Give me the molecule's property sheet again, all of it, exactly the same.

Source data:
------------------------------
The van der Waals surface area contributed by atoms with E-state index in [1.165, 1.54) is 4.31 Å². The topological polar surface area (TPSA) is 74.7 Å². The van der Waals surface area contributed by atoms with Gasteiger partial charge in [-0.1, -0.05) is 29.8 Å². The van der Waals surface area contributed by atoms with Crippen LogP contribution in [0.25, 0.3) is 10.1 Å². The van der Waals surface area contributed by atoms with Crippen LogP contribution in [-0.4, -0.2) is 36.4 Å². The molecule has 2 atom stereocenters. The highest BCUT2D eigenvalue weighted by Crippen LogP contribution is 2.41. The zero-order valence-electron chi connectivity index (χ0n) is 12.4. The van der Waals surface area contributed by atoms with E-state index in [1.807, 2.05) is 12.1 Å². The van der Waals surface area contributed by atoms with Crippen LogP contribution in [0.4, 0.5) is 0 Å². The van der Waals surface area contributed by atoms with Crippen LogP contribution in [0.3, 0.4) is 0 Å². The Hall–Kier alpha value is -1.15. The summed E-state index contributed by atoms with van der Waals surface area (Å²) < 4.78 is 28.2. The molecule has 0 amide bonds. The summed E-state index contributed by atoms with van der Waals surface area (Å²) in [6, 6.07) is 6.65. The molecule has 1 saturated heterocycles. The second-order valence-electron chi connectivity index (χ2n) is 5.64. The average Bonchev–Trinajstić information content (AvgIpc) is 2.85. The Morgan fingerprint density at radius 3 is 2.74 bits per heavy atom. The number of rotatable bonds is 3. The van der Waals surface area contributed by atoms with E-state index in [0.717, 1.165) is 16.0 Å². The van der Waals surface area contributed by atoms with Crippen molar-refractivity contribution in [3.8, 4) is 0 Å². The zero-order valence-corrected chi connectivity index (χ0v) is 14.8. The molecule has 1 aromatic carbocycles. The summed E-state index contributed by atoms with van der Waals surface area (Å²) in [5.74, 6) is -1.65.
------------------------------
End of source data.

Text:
The van der Waals surface area contributed by atoms with E-state index in [1.165, 1.54) is 4.31 Å². The topological polar surface area (TPSA) is 74.7 Å². The van der Waals surface area contributed by atoms with Gasteiger partial charge in [-0.1, -0.05) is 29.8 Å². The van der Waals surface area contributed by atoms with Crippen LogP contribution in [0.25, 0.3) is 10.1 Å². The van der Waals surface area contributed by atoms with Crippen LogP contribution in [-0.4, -0.2) is 36.4 Å². The molecule has 2 atom stereocenters. The highest BCUT2D eigenvalue weighted by Crippen LogP contribution is 2.41. The zero-order valence-electron chi connectivity index (χ0n) is 12.4. The van der Waals surface area contributed by atoms with E-state index in [1.807, 2.05) is 12.1 Å². The van der Waals surface area contributed by atoms with Crippen LogP contribution in [0.4, 0.5) is 0 Å². The van der Waals surface area contributed by atoms with Crippen LogP contribution in [0.3, 0.4) is 0 Å². The Hall–Kier alpha value is -1.15. The summed E-state index contributed by atoms with van der Waals surface area (Å²) < 4.78 is 28.2. The molecule has 0 amide bonds. The summed E-state index contributed by atoms with van der Waals surface area (Å²) in [6, 6.07) is 6.65. The molecule has 1 saturated heterocycles. The second-order valence-electron chi connectivity index (χ2n) is 5.64. The average Bonchev–Trinajstić information content (AvgIpc) is 2.85. The Morgan fingerprint density at radius 3 is 2.74 bits per heavy atom. The number of rotatable bonds is 3. The van der Waals surface area contributed by atoms with E-state index in [0.717, 1.165) is 16.0 Å². The van der Waals surface area contributed by atoms with Crippen molar-refractivity contribution in [3.8, 4) is 0 Å². The zero-order valence-corrected chi connectivity index (χ0v) is 14.8. The molecule has 1 aromatic carbocycles. The summed E-state index contributed by atoms with van der Waals surface area (Å²) in [5.74, 6) is -1.65.